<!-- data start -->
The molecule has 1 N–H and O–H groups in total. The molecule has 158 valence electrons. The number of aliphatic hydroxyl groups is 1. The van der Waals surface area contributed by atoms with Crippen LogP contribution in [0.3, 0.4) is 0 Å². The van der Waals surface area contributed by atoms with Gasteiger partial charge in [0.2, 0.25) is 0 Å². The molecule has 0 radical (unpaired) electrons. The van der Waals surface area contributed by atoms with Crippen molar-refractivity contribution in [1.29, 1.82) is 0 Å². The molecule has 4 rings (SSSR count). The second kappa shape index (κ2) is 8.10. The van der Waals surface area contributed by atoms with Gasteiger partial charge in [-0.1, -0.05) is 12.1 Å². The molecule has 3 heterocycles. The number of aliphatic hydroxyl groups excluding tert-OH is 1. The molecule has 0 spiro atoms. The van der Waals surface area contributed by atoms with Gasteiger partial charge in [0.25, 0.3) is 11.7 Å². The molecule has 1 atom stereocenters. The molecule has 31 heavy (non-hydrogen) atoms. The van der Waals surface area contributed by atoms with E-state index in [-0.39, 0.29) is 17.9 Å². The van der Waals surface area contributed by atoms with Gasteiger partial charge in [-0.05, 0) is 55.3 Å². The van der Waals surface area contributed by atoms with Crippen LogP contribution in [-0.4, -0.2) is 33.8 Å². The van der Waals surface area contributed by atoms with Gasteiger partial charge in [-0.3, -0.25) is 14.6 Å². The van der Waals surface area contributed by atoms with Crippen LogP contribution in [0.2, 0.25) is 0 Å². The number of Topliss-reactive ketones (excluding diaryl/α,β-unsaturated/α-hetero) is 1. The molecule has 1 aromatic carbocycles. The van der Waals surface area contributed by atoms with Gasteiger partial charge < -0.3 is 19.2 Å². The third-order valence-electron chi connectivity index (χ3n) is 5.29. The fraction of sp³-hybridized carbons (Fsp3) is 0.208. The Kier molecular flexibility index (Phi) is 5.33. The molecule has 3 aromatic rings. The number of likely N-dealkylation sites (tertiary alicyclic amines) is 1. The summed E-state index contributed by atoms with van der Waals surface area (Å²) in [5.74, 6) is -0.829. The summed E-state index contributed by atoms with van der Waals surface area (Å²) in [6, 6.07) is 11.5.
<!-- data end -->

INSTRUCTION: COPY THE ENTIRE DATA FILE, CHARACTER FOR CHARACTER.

The molecule has 1 N–H and O–H groups in total. The molecule has 158 valence electrons. The number of aliphatic hydroxyl groups is 1. The van der Waals surface area contributed by atoms with Crippen LogP contribution in [0.3, 0.4) is 0 Å². The van der Waals surface area contributed by atoms with Gasteiger partial charge in [0.2, 0.25) is 0 Å². The molecule has 0 radical (unpaired) electrons. The van der Waals surface area contributed by atoms with Crippen molar-refractivity contribution in [1.29, 1.82) is 0 Å². The molecule has 4 rings (SSSR count). The second kappa shape index (κ2) is 8.10. The van der Waals surface area contributed by atoms with Gasteiger partial charge in [-0.1, -0.05) is 12.1 Å². The molecule has 3 heterocycles. The number of aliphatic hydroxyl groups excluding tert-OH is 1. The molecule has 0 spiro atoms. The van der Waals surface area contributed by atoms with Gasteiger partial charge in [0.25, 0.3) is 11.7 Å². The molecule has 1 atom stereocenters. The molecule has 31 heavy (non-hydrogen) atoms. The van der Waals surface area contributed by atoms with E-state index in [-0.39, 0.29) is 17.9 Å². The van der Waals surface area contributed by atoms with Gasteiger partial charge in [-0.05, 0) is 55.3 Å². The van der Waals surface area contributed by atoms with Crippen LogP contribution in [-0.4, -0.2) is 33.8 Å². The van der Waals surface area contributed by atoms with Gasteiger partial charge in [-0.3, -0.25) is 14.6 Å². The van der Waals surface area contributed by atoms with Crippen LogP contribution in [0.2, 0.25) is 0 Å². The number of Topliss-reactive ketones (excluding diaryl/α,β-unsaturated/α-hetero) is 1. The molecule has 1 aromatic carbocycles. The van der Waals surface area contributed by atoms with Gasteiger partial charge < -0.3 is 19.2 Å². The third-order valence-electron chi connectivity index (χ3n) is 5.29. The fraction of sp³-hybridized carbons (Fsp3) is 0.208. The Kier molecular flexibility index (Phi) is 5.33. The molecule has 3 aromatic rings. The number of likely N-dealkylation sites (tertiary alicyclic amines) is 1. The summed E-state index contributed by atoms with van der Waals surface area (Å²) in [5.74, 6) is -0.829. The summed E-state index contributed by atoms with van der Waals surface area (Å²) in [6, 6.07) is 11.5.